I was covering Colombia v. Japan, and even though there were plenty of goals, everything seemed to happen elsewhere. Until right at the end, that is, when Mondragon came on as goalie.

It was, as they say, “emotional”. You know when you know something is going to happen? Well I knew that in the final minutes Colombia would score and he would go mental – and for once I was on the button.

So I stopped looking at the game and just waited for him to show us what it is like to be 43 years old and on a winning team. What a dude.

A good game. Japan lost 4-1, giving Colombia their third win on the trot. And Jackson Martinez (who else?) was man of the match.

Here’s a shot of him by Eric Gaillard.

And a shot of Colombia’s Juan Cuadrado by Jorge Silva.

Unfortunately for us, an incident involving a certain Uruguayan player kind of stole our thunder. 

Tomorrow we go to Brasilia for Portugal v Ghana. Am looking forward to that one.

Monday June 23

A hot Manaus to a hot and pleasant Cuiaba, via some airport or other.

A big plus on this pretty insane tour is that we get to meet up with old friends and make new ones as we travel from place to place.

A big minus, waistline-wise, is that everybody seems to be waiting for us to have their big night out…

Jorge Silva and I feel kind of like your favorite uncle, who you haven’t seen for a few years, and who turns up out of the blue and buys you a great meal.

Ok, so we might not be everyone’s favorite and we won’t buy you supper, but so far wherever we go, our fellow photographers, technicians, text reporters and TV crew have always been very happy to see us. We’re brand new and – best of all – no one has heard any of my old jokes yet.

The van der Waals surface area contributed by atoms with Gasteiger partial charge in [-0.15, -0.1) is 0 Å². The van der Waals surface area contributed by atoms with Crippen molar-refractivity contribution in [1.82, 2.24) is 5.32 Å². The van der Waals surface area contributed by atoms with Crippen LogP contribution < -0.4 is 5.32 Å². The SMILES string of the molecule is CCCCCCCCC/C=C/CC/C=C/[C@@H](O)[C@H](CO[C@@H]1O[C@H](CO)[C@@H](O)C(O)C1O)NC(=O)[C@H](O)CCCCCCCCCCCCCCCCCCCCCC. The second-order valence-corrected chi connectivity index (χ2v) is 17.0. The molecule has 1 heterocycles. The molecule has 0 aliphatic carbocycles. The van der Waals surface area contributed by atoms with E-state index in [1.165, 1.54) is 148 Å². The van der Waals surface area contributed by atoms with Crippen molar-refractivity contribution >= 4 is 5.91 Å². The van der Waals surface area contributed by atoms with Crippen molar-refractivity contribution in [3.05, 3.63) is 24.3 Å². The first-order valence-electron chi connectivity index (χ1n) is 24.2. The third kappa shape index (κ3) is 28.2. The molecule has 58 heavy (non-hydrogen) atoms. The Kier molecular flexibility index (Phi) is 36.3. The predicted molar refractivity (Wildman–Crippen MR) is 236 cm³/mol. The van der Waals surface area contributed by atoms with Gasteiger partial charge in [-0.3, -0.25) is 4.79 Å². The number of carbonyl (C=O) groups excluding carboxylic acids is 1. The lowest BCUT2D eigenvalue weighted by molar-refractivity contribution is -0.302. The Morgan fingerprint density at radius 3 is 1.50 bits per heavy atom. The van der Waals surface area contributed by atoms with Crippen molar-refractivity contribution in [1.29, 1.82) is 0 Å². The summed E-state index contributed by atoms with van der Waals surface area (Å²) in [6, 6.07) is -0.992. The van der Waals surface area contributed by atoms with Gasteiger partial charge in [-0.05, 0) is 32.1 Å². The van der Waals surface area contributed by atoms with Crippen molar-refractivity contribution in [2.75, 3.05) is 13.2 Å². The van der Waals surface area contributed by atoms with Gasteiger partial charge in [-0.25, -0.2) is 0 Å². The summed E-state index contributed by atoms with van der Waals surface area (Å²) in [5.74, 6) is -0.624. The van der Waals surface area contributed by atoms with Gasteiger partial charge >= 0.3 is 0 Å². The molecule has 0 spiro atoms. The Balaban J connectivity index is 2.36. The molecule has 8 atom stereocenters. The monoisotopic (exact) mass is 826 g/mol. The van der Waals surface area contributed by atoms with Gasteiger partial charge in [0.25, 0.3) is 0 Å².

Last night, after the USA v. Portugal game, we got to share a meal with our Manaus crew, South African photographer Siphiwe Sibeko and Andres Stapff, a Uruguayan who shares Suarez’s killer instinct but luckily for him not his looks (just saying).

Tonight we hooked up with Gaza photographer Suhaib Salem and Nice’s answer to French actor Alain Delon, Eric Gaillard. 

Also we got to fly over the Amazon in daylight: we saw an awful lot of trees, a spooky amount of deforestation and a big brown river. 

In the end, the journey only lasted eight hours today, but we still managed to miss all the football.

The pilot kept us informed of Brazil’s fortunes as they played their match against Cameroon, which they ended up winning 4-1. I wonder if he would have done so if they were losing?

Sunday June 22

A very, very hot and humid Manaus

Ahhhh, finally a decent hotel. Joy.

I have a comfortable bed and sheets at last. Believe it or not, we got none in our Salvador hotel. Although why they put the air conditioner up to max, so the room was (no kidding) 10 degrees Celsius, is beyond me.

Still, my main news today is that the beard is gone. Why would anyone have a beard? It continually itched, I spent all day fiddling with it, it added about 15 years and at least 10 kilos to my looks, not to mention the fact that I am sure it was to blame for extra body-checks whenever I went through security.